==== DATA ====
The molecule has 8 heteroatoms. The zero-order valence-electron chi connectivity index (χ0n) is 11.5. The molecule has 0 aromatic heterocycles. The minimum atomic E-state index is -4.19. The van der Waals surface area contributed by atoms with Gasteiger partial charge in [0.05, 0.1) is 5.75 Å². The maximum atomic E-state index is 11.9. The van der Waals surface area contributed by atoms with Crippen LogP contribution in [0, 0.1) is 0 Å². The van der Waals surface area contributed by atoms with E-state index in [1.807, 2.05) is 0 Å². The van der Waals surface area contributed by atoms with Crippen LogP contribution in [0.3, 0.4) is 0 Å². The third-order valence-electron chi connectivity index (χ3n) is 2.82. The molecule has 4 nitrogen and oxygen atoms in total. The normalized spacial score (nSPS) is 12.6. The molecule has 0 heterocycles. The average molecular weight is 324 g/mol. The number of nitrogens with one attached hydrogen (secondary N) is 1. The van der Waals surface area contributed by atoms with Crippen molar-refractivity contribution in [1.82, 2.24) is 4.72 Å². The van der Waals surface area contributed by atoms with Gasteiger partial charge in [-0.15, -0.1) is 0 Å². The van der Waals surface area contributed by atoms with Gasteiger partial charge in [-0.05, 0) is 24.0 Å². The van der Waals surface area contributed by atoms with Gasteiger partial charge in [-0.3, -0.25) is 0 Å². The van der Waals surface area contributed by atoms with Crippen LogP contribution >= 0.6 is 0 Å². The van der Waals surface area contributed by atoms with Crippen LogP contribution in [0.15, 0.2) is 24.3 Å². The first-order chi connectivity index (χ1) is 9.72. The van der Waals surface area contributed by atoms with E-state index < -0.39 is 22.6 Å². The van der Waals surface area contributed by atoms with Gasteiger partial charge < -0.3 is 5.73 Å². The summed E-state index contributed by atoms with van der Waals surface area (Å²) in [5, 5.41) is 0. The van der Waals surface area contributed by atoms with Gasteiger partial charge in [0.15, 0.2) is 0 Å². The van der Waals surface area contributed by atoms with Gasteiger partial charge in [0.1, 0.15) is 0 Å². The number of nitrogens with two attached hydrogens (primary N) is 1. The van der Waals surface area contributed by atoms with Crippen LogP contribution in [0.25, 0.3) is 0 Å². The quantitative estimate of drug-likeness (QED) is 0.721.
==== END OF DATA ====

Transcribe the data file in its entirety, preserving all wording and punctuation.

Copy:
The molecule has 8 heteroatoms. The zero-order valence-electron chi connectivity index (χ0n) is 11.5. The molecule has 0 aromatic heterocycles. The minimum atomic E-state index is -4.19. The van der Waals surface area contributed by atoms with Gasteiger partial charge in [0.05, 0.1) is 5.75 Å². The maximum atomic E-state index is 11.9. The van der Waals surface area contributed by atoms with Crippen LogP contribution in [0, 0.1) is 0 Å². The van der Waals surface area contributed by atoms with E-state index in [1.807, 2.05) is 0 Å². The van der Waals surface area contributed by atoms with Crippen LogP contribution in [0.3, 0.4) is 0 Å². The third-order valence-electron chi connectivity index (χ3n) is 2.82. The molecule has 4 nitrogen and oxygen atoms in total. The normalized spacial score (nSPS) is 12.6. The molecule has 0 heterocycles. The average molecular weight is 324 g/mol. The number of nitrogens with one attached hydrogen (secondary N) is 1. The van der Waals surface area contributed by atoms with Crippen molar-refractivity contribution in [1.82, 2.24) is 4.72 Å². The van der Waals surface area contributed by atoms with Gasteiger partial charge in [-0.15, -0.1) is 0 Å². The van der Waals surface area contributed by atoms with Gasteiger partial charge in [-0.05, 0) is 24.0 Å². The van der Waals surface area contributed by atoms with Gasteiger partial charge in [-0.3, -0.25) is 0 Å². The van der Waals surface area contributed by atoms with Crippen LogP contribution >= 0.6 is 0 Å². The van der Waals surface area contributed by atoms with Crippen LogP contribution in [0.15, 0.2) is 24.3 Å². The first-order chi connectivity index (χ1) is 9.72. The van der Waals surface area contributed by atoms with E-state index < -0.39 is 22.6 Å². The van der Waals surface area contributed by atoms with Gasteiger partial charge < -0.3 is 5.73 Å². The summed E-state index contributed by atoms with van der Waals surface area (Å²) in [5, 5.41) is 0. The van der Waals surface area contributed by atoms with Gasteiger partial charge in [0.15, 0.2) is 0 Å². The van der Waals surface area contributed by atoms with Gasteiger partial charge in [0.1, 0.15) is 0 Å². The number of nitrogens with two attached hydrogens (primary N) is 1. The van der Waals surface area contributed by atoms with Crippen LogP contribution in [0.25, 0.3) is 0 Å². The quantitative estimate of drug-likeness (QED) is 0.721.